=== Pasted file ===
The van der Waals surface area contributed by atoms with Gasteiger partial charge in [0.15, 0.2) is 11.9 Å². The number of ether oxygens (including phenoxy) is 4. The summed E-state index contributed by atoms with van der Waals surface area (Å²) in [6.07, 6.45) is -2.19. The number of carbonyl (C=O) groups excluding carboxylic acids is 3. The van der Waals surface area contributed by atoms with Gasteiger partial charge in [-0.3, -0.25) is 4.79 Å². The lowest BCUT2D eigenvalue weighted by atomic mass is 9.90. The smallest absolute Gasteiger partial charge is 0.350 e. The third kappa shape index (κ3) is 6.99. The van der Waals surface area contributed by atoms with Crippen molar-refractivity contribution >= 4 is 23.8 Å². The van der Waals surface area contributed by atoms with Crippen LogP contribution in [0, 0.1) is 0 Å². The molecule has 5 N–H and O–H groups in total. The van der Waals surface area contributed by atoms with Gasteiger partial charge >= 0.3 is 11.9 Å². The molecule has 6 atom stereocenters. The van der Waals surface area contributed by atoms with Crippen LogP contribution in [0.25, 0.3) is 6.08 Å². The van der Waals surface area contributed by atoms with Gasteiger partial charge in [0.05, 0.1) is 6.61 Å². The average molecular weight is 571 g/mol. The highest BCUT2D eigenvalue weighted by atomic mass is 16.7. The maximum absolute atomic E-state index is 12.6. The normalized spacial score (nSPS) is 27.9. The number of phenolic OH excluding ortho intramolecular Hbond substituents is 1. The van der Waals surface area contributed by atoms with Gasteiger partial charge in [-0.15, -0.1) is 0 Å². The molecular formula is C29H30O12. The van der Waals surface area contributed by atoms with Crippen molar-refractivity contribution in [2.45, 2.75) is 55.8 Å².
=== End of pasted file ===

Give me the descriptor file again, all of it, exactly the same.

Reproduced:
The van der Waals surface area contributed by atoms with Gasteiger partial charge in [0.15, 0.2) is 11.9 Å². The number of ether oxygens (including phenoxy) is 4. The summed E-state index contributed by atoms with van der Waals surface area (Å²) in [6.07, 6.45) is -2.19. The number of carbonyl (C=O) groups excluding carboxylic acids is 3. The van der Waals surface area contributed by atoms with Gasteiger partial charge in [-0.3, -0.25) is 4.79 Å². The lowest BCUT2D eigenvalue weighted by atomic mass is 9.90. The smallest absolute Gasteiger partial charge is 0.350 e. The third kappa shape index (κ3) is 6.99. The van der Waals surface area contributed by atoms with Crippen molar-refractivity contribution >= 4 is 23.8 Å². The van der Waals surface area contributed by atoms with Crippen LogP contribution in [0, 0.1) is 0 Å². The molecule has 5 N–H and O–H groups in total. The van der Waals surface area contributed by atoms with Gasteiger partial charge >= 0.3 is 11.9 Å². The molecule has 6 atom stereocenters. The van der Waals surface area contributed by atoms with Crippen LogP contribution in [0.25, 0.3) is 6.08 Å². The van der Waals surface area contributed by atoms with Gasteiger partial charge in [0.05, 0.1) is 6.61 Å². The average molecular weight is 571 g/mol. The highest BCUT2D eigenvalue weighted by atomic mass is 16.7. The maximum absolute atomic E-state index is 12.6. The normalized spacial score (nSPS) is 27.9. The number of phenolic OH excluding ortho intramolecular Hbond substituents is 1. The van der Waals surface area contributed by atoms with Gasteiger partial charge in [-0.15, -0.1) is 0 Å². The molecular formula is C29H30O12. The van der Waals surface area contributed by atoms with Crippen molar-refractivity contribution in [2.45, 2.75) is 55.8 Å².